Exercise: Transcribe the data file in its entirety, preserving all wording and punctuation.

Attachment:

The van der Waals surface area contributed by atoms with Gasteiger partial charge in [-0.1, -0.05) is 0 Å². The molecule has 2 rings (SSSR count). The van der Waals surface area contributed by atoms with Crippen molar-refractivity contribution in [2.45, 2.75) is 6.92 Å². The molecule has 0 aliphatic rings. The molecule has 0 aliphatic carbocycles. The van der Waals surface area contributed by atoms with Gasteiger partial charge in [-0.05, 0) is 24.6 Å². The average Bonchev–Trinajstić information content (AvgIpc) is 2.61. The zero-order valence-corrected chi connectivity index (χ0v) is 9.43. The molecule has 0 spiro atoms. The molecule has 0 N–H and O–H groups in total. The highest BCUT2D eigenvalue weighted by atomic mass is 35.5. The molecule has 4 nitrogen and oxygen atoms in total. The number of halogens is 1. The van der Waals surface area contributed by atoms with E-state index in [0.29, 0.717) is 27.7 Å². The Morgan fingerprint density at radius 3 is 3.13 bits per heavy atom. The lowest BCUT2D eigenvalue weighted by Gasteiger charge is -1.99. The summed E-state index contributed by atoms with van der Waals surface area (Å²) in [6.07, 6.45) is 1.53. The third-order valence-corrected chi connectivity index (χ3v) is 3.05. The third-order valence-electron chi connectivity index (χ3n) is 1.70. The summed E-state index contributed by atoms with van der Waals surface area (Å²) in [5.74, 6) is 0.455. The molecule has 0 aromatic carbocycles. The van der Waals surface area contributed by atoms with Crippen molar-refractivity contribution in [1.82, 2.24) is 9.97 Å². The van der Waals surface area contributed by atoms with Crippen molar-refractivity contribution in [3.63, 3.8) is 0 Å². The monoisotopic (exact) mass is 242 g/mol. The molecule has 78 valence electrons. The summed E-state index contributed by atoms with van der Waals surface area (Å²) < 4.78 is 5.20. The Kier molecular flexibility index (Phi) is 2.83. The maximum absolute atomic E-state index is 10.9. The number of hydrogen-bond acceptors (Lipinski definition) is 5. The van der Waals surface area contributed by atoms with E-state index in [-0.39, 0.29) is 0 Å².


The van der Waals surface area contributed by atoms with Gasteiger partial charge in [-0.1, -0.05) is 0 Å². The molecule has 2 rings (SSSR count). The van der Waals surface area contributed by atoms with Crippen molar-refractivity contribution in [2.45, 2.75) is 6.92 Å². The molecule has 0 aliphatic rings. The molecule has 0 aliphatic carbocycles. The van der Waals surface area contributed by atoms with Gasteiger partial charge in [-0.05, 0) is 24.6 Å². The average Bonchev–Trinajstić information content (AvgIpc) is 2.61. The zero-order valence-corrected chi connectivity index (χ0v) is 9.43. The molecule has 0 spiro atoms. The molecule has 0 N–H and O–H groups in total. The highest BCUT2D eigenvalue weighted by atomic mass is 35.5. The molecule has 4 nitrogen and oxygen atoms in total. The number of halogens is 1. The van der Waals surface area contributed by atoms with E-state index in [0.29, 0.717) is 27.7 Å². The Morgan fingerprint density at radius 3 is 3.13 bits per heavy atom. The lowest BCUT2D eigenvalue weighted by Gasteiger charge is -1.99. The summed E-state index contributed by atoms with van der Waals surface area (Å²) in [6.07, 6.45) is 1.53. The third-order valence-corrected chi connectivity index (χ3v) is 3.05. The third-order valence-electron chi connectivity index (χ3n) is 1.70. The summed E-state index contributed by atoms with van der Waals surface area (Å²) in [5.74, 6) is 0.455. The molecule has 0 aromatic carbocycles. The van der Waals surface area contributed by atoms with Crippen molar-refractivity contribution in [1.82, 2.24) is 9.97 Å². The van der Waals surface area contributed by atoms with Crippen molar-refractivity contribution in [3.63, 3.8) is 0 Å². The monoisotopic (exact) mass is 242 g/mol. The molecule has 78 valence electrons. The summed E-state index contributed by atoms with van der Waals surface area (Å²) < 4.78 is 5.20. The Kier molecular flexibility index (Phi) is 2.83. The maximum absolute atomic E-state index is 10.9. The number of hydrogen-bond acceptors (Lipinski definition) is 5. The van der Waals surface area contributed by atoms with E-state index in [-0.39, 0.29) is 0 Å².